BACKGROUND/OBJECTIVES:: Surgery offers the potential to relieve symptoms for patients with cancer at the end of life (EOL) but at significant physiological and economic costs. However, the characteristics and correlates of surgery in last month of life (EOL surgery) of patients with cancer have not been comprehensively explored. This population-based study characterized EOL surgery use and identified its correlates. METHODS:: This retrospective cohort study examined administrative data among 339,546 Taiwanese cancer decedents, 2001 to 2010. We classified procedures according to their likely intent. RESULTS:: Approximately 1 in 10 (11.44%, range: 11.08%–11.86%) patients underwent EOL surgery with an increasing utilization over time. The intention for EOL surgery was primarily palliative, followed by cancer-directed, nonmalignancy-directed, and diagnostic. EOL surgery for palliative intent increased whereas other intents decreased significantly over time. EOL surgery was more likely among those who were male, younger, and married; not diagnosed with hepatic-pancreatic or lung cancers; had no comorbidity or documented metastatic codes; and survived less than 1 year from diagnosis. The likelihood of EOL surgery use was higher for patients who received care in a teaching hospital with more acute care hospital beds and higher EOL care intensity. CONCLUSIONS:: Rates of EOL surgery are lower in Taiwan than those reported in the United States. The increasing use of EOL surgery in Taiwan is primarily for palliative intent. Appropriateness of EOL surgery should be carefully evaluated to avoid underutilizing potentially beneficial, palliative-intent surgery and overutilizing cancer-directed and other surgical procedures, especially for physicians working in hospitals with abundant health care resources and a tendency to treat at-risk patients with cancer aggressively.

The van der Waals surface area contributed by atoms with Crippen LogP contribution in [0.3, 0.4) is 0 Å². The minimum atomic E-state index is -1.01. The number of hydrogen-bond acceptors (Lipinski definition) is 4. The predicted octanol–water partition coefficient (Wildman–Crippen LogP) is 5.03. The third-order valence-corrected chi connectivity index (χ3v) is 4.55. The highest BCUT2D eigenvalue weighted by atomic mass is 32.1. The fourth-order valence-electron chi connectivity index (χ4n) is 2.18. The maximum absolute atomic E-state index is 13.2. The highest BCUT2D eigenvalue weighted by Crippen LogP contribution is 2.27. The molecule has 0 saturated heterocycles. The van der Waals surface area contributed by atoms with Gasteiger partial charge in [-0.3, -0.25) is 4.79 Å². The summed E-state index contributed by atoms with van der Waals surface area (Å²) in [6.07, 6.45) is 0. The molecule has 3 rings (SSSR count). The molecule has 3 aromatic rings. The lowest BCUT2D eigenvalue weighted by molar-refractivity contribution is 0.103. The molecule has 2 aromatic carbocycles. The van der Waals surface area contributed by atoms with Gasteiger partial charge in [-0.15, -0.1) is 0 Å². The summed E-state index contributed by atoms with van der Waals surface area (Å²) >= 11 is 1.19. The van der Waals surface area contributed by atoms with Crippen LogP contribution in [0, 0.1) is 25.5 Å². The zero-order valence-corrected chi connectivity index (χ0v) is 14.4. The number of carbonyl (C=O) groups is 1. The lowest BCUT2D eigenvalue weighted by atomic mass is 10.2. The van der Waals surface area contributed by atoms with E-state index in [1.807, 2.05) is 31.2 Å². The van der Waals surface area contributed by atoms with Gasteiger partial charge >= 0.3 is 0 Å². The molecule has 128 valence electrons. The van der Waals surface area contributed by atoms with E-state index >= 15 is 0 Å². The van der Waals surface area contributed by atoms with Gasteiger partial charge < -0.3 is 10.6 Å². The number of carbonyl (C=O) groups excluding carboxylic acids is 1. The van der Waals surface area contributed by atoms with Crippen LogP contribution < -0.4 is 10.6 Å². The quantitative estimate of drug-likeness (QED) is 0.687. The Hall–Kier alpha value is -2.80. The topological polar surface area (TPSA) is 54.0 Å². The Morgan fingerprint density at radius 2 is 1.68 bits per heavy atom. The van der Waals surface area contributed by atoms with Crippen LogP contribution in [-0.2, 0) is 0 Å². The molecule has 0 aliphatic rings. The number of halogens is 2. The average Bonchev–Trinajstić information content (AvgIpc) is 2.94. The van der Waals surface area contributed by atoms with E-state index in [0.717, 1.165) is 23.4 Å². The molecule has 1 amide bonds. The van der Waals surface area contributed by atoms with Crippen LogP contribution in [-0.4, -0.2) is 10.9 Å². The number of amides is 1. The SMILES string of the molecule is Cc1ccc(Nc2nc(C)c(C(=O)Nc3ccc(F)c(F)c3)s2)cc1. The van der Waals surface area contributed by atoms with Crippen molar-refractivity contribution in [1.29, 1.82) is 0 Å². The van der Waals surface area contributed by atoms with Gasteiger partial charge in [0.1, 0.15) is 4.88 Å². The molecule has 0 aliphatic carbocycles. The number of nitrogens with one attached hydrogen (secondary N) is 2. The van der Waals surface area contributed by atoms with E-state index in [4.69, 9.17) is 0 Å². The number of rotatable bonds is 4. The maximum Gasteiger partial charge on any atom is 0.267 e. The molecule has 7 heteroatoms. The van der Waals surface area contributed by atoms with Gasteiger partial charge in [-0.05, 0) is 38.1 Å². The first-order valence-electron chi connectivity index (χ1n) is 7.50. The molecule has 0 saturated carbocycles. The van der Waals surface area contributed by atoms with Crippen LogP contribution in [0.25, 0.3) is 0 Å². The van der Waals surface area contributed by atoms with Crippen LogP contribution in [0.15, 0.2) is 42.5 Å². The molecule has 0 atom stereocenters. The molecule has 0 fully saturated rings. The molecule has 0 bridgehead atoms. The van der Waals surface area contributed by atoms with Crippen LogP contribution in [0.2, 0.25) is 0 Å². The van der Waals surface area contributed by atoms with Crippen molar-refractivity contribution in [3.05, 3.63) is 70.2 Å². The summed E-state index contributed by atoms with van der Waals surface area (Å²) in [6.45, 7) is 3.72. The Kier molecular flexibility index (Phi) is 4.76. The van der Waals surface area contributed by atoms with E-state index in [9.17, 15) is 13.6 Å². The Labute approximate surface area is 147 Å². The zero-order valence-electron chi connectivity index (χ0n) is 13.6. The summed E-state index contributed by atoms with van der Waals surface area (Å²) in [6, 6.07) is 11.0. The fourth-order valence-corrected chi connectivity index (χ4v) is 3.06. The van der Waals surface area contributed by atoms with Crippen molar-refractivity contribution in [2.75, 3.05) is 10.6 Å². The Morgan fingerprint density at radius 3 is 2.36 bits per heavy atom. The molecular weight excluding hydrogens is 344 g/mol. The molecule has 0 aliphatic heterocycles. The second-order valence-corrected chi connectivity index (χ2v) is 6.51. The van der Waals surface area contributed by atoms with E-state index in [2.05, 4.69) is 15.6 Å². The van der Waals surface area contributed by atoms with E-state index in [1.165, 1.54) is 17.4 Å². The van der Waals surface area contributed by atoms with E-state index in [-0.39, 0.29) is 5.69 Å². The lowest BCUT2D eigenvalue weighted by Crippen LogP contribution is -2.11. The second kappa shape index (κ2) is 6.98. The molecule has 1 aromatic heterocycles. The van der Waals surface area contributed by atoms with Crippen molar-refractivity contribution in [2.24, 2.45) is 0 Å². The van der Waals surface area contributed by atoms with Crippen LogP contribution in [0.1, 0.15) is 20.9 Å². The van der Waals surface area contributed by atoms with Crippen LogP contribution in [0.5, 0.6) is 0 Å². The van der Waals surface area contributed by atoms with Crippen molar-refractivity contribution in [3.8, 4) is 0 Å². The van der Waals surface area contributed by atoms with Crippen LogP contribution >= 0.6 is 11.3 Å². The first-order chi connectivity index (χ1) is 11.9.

ASJC Scopus subject areas